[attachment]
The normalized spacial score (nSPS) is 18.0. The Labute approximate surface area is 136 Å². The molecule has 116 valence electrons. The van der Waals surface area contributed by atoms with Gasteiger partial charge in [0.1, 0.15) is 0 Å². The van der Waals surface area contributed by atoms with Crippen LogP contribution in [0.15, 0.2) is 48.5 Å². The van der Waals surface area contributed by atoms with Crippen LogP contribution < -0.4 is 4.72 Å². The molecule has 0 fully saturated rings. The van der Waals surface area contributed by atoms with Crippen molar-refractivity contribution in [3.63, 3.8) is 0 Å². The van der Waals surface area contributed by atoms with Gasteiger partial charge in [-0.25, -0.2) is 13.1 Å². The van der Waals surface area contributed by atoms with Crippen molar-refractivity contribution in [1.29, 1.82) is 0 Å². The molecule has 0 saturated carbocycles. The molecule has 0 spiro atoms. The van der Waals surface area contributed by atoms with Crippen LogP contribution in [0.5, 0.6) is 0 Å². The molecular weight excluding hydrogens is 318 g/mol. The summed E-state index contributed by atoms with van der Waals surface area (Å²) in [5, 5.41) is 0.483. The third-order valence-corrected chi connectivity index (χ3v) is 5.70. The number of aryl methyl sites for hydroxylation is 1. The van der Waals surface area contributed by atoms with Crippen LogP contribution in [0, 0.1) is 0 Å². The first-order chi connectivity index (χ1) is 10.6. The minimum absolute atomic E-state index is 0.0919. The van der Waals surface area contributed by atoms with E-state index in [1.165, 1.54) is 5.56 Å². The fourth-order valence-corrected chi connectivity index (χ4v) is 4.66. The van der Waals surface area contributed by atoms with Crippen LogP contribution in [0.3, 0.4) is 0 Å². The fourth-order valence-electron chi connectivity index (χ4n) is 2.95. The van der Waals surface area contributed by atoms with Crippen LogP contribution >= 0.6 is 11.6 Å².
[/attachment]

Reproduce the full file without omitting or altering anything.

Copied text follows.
The normalized spacial score (nSPS) is 18.0. The Labute approximate surface area is 136 Å². The molecule has 116 valence electrons. The van der Waals surface area contributed by atoms with Gasteiger partial charge in [0.1, 0.15) is 0 Å². The van der Waals surface area contributed by atoms with Crippen LogP contribution in [0.15, 0.2) is 48.5 Å². The van der Waals surface area contributed by atoms with Crippen LogP contribution < -0.4 is 4.72 Å². The molecule has 0 fully saturated rings. The van der Waals surface area contributed by atoms with Crippen molar-refractivity contribution in [3.63, 3.8) is 0 Å². The van der Waals surface area contributed by atoms with Gasteiger partial charge in [-0.25, -0.2) is 13.1 Å². The van der Waals surface area contributed by atoms with Crippen molar-refractivity contribution in [1.29, 1.82) is 0 Å². The molecule has 0 saturated carbocycles. The molecule has 0 spiro atoms. The van der Waals surface area contributed by atoms with Crippen LogP contribution in [0.5, 0.6) is 0 Å². The molecular weight excluding hydrogens is 318 g/mol. The summed E-state index contributed by atoms with van der Waals surface area (Å²) in [5, 5.41) is 0.483. The third-order valence-corrected chi connectivity index (χ3v) is 5.70. The number of aryl methyl sites for hydroxylation is 1. The van der Waals surface area contributed by atoms with Crippen LogP contribution in [0, 0.1) is 0 Å². The first-order chi connectivity index (χ1) is 10.6. The minimum absolute atomic E-state index is 0.0919. The van der Waals surface area contributed by atoms with E-state index in [1.165, 1.54) is 5.56 Å². The fourth-order valence-corrected chi connectivity index (χ4v) is 4.66. The van der Waals surface area contributed by atoms with Crippen LogP contribution in [0.3, 0.4) is 0 Å². The fourth-order valence-electron chi connectivity index (χ4n) is 2.95. The van der Waals surface area contributed by atoms with Crippen LogP contribution >= 0.6 is 11.6 Å².